You have a great idea, message, or prototype that you want to release to the world. You just know, with every fibre of your being, that if your baby were just given a chance, it could make great waves.
But you know that your vision needs funding, and you’ve turned to crowdfunding as an avenue to help to not only share your vision, but also plant a seed of desire in the minds and hearts of others.
Some see your crowdfunding campaign, think your idea is great, and leave.
Others feel the same way, and consider donating.
And then, there are those that do.
Here’s the question: Is there something different about those that do?
Now, before I get into this, I want to say that there are many reasons why someone may choose to fund your vision, and some of those reasons may not be objectively measurable.
I say that because I don’t want to be superficial and assume that the art and science of persuasion can be boiled down to a few data points and numbers. I don’t wish to mislead anyone into thinking that if there’s a correlation between those who donate and a certain demographic, that that correlation is necessarily what causes people to donate. (There’s a saying that correlation doesn’t equal causation.)
Anyway, enough of that.
"GA should be your best friend through your whole crowdfunding campaign lifecycle."— Google Analytics (@googleanalytics) August 10, 2021
Raise more money crowdfunding with Google Analytics https://t.co/G5WJFc9LEk /by @IFundWomen #measure pic.twitter.com/63I2ITKxY3
Recently, on the Google Analytics Twitter channel, there was a tweet to an article on ifundwomen.com (IFW). This article, titled Raise more money crowdfunding with Google Analytics, first invites the reader to consider crowdfunding.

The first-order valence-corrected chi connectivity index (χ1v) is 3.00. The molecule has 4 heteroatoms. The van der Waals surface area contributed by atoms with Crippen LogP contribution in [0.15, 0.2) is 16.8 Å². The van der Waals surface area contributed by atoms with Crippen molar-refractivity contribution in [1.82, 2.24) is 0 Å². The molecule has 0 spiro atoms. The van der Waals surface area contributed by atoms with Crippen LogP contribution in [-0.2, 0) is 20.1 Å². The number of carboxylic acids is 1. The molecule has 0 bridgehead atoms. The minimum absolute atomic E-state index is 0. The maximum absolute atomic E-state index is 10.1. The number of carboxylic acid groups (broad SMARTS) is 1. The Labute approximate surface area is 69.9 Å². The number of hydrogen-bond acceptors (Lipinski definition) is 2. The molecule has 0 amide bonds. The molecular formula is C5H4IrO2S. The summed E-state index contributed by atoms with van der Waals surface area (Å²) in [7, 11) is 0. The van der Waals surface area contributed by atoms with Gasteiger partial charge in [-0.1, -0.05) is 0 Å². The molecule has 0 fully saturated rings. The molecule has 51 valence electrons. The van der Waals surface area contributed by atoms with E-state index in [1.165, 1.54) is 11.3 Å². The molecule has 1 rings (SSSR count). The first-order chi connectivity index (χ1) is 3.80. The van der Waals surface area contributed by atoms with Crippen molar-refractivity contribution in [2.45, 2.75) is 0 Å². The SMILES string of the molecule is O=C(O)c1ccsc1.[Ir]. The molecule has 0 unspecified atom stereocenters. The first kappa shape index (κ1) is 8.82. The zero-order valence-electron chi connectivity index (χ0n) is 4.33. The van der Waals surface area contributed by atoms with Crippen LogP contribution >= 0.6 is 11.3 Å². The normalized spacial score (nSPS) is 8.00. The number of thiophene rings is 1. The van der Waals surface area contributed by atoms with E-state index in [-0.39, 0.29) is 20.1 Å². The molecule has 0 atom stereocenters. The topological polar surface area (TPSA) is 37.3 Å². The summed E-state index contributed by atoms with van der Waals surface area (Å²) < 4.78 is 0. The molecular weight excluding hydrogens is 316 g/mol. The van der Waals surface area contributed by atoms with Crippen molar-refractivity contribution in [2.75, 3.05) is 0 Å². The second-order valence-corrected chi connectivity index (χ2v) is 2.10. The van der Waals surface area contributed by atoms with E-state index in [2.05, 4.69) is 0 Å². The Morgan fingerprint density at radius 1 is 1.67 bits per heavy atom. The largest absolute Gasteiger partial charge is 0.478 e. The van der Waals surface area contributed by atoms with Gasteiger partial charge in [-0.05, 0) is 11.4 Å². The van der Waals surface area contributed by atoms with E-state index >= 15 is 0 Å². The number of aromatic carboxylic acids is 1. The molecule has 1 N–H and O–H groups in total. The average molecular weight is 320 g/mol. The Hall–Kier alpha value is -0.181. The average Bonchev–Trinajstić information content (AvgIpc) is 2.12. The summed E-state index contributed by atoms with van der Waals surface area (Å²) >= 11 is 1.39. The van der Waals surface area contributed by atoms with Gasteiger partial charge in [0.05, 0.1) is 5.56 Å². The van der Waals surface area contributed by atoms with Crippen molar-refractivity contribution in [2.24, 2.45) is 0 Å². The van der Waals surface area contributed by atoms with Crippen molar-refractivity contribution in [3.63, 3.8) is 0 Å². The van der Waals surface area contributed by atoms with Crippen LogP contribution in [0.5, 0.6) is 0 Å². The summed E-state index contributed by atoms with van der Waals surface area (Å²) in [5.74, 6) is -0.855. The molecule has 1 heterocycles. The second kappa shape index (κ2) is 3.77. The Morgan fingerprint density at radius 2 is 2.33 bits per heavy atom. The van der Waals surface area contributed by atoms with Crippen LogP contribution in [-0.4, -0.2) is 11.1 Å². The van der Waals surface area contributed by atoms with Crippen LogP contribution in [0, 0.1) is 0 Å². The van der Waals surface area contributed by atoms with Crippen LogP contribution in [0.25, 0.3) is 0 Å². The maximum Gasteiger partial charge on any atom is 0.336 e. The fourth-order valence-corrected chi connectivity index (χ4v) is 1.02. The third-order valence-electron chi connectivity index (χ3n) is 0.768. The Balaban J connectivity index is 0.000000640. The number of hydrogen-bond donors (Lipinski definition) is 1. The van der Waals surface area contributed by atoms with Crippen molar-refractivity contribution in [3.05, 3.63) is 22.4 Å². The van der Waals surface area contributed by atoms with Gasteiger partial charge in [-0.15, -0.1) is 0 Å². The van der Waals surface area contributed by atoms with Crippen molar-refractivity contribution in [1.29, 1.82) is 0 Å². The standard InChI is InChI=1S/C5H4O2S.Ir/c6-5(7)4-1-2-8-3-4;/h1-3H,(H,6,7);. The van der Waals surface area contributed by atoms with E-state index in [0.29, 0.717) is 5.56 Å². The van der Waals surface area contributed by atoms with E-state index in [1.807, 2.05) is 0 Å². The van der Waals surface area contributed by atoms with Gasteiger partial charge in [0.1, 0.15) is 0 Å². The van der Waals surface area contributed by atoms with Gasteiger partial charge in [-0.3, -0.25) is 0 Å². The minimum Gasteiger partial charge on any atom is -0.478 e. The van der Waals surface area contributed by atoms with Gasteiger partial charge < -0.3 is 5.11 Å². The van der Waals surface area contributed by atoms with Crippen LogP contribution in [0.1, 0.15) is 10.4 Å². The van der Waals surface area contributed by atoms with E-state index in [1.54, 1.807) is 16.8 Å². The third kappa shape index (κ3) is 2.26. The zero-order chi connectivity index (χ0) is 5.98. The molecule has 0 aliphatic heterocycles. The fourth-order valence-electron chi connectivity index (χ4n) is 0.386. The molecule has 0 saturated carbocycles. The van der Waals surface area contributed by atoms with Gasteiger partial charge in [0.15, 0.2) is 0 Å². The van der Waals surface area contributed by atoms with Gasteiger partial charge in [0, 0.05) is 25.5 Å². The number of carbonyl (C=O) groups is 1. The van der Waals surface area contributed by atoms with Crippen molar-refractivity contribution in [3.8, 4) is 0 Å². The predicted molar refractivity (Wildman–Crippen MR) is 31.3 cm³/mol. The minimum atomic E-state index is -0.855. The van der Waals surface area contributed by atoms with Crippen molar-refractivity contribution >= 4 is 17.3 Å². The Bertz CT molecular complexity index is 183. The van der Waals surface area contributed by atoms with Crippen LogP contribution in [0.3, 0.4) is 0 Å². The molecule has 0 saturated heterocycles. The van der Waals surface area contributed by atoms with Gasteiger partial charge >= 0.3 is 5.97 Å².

It then brings up an interesting point: crowdfunding marketing strategy. I’ll elaborate on that later.
Then, it mentions that by using tracking (via Google Analytics and Facebook tracking IDs), one can find out more about those who donate. (That said, the article talks more about Google Analytics than Facebook’s tracking ID.)
It’s worth mentioning here that in order to use a tracking code on your crowdfunding campaign, your crowdfunding platform has to allow you to add tracking codes to your campaign page.
Just a note: while I think you can find out more about those who donate, I don’t think Analytics will give you personally-identifiable information about those who donate. That is, Analytics won’t say, “so-and-so donated,” as that would probably be a breach of privacy.
A Few Thoughts on How You Can Use Google Analytics (as Well as Other Tracking Platforms) to Maximize the Reach and Success of Your Campaign
First, let’s go back to what I wanted to elaborate on: the idea of a crowdfunding marketing strategy.
If you think of your efforts from this perspective–that you want to attract the best people to your campaign, have them fall in love with your idea, and then persuade them, you have the right perspective.
To begin with, make sure your crowdfunding page is as attractive as possible. You want to really “Wow!” your visitors.
Then, as the article says, you want to have tracking on your campaign.
Over time, your tracking platform will build up data. Look to see if you can find any interesting correlations.
I’d say you can also use free and paid advertising methods to bring traffic to your campaign. I know that your budget may be tight, so start with the free methods.
You can use your data to find out which demographics, which age groups, etc. are most likely to spend time considering your vision.
Then, if you’re confident, you can use paid advertising.
In summary, using a tracking platform such as Google Analytics can help give you some insight into your crowdfunding donors. It can be a powerful tool for scaling up your efforts.
Source: Google Analytics Twitter channel